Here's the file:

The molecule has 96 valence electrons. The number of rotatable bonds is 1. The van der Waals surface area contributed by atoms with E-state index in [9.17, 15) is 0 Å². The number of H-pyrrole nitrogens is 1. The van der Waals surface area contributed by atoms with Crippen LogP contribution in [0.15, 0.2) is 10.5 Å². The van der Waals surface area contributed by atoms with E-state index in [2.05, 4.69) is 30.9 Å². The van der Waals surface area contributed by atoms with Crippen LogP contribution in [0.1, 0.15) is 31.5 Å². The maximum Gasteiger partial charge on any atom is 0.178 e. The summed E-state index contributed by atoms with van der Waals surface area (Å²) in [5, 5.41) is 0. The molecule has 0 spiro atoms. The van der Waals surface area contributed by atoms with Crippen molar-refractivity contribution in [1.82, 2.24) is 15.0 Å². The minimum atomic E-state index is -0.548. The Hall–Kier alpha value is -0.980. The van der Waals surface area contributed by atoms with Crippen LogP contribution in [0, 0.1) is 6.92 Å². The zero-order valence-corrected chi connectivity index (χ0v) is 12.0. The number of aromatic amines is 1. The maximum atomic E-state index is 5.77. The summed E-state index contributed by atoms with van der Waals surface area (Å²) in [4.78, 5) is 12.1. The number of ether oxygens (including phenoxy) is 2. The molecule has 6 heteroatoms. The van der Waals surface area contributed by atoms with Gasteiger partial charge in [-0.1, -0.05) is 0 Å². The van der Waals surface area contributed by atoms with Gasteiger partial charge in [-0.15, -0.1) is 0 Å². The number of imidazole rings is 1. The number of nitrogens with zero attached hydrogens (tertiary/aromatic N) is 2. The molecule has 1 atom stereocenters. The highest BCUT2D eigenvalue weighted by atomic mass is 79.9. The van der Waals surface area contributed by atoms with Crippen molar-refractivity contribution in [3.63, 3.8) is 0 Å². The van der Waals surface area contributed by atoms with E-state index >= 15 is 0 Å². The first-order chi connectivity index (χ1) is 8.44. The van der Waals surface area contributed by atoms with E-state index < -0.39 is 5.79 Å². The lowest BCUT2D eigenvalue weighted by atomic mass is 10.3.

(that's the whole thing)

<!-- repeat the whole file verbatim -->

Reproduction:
The molecule has 96 valence electrons. The number of rotatable bonds is 1. The van der Waals surface area contributed by atoms with E-state index in [9.17, 15) is 0 Å². The number of H-pyrrole nitrogens is 1. The van der Waals surface area contributed by atoms with Crippen LogP contribution in [0.15, 0.2) is 10.5 Å². The van der Waals surface area contributed by atoms with E-state index in [2.05, 4.69) is 30.9 Å². The van der Waals surface area contributed by atoms with Crippen LogP contribution in [0.1, 0.15) is 31.5 Å². The maximum Gasteiger partial charge on any atom is 0.178 e. The summed E-state index contributed by atoms with van der Waals surface area (Å²) in [5, 5.41) is 0. The molecule has 0 spiro atoms. The van der Waals surface area contributed by atoms with Crippen molar-refractivity contribution in [1.82, 2.24) is 15.0 Å². The minimum atomic E-state index is -0.548. The Hall–Kier alpha value is -0.980. The van der Waals surface area contributed by atoms with Crippen LogP contribution in [0, 0.1) is 6.92 Å². The zero-order valence-corrected chi connectivity index (χ0v) is 12.0. The number of aromatic amines is 1. The maximum atomic E-state index is 5.77. The summed E-state index contributed by atoms with van der Waals surface area (Å²) in [4.78, 5) is 12.1. The number of ether oxygens (including phenoxy) is 2. The molecule has 6 heteroatoms. The van der Waals surface area contributed by atoms with Gasteiger partial charge in [-0.1, -0.05) is 0 Å². The van der Waals surface area contributed by atoms with Gasteiger partial charge in [-0.15, -0.1) is 0 Å². The number of imidazole rings is 1. The number of nitrogens with zero attached hydrogens (tertiary/aromatic N) is 2. The molecule has 1 atom stereocenters. The highest BCUT2D eigenvalue weighted by atomic mass is 79.9. The van der Waals surface area contributed by atoms with Crippen molar-refractivity contribution in [3.63, 3.8) is 0 Å². The van der Waals surface area contributed by atoms with E-state index >= 15 is 0 Å². The first-order chi connectivity index (χ1) is 8.44. The van der Waals surface area contributed by atoms with E-state index < -0.39 is 5.79 Å². The lowest BCUT2D eigenvalue weighted by atomic mass is 10.3.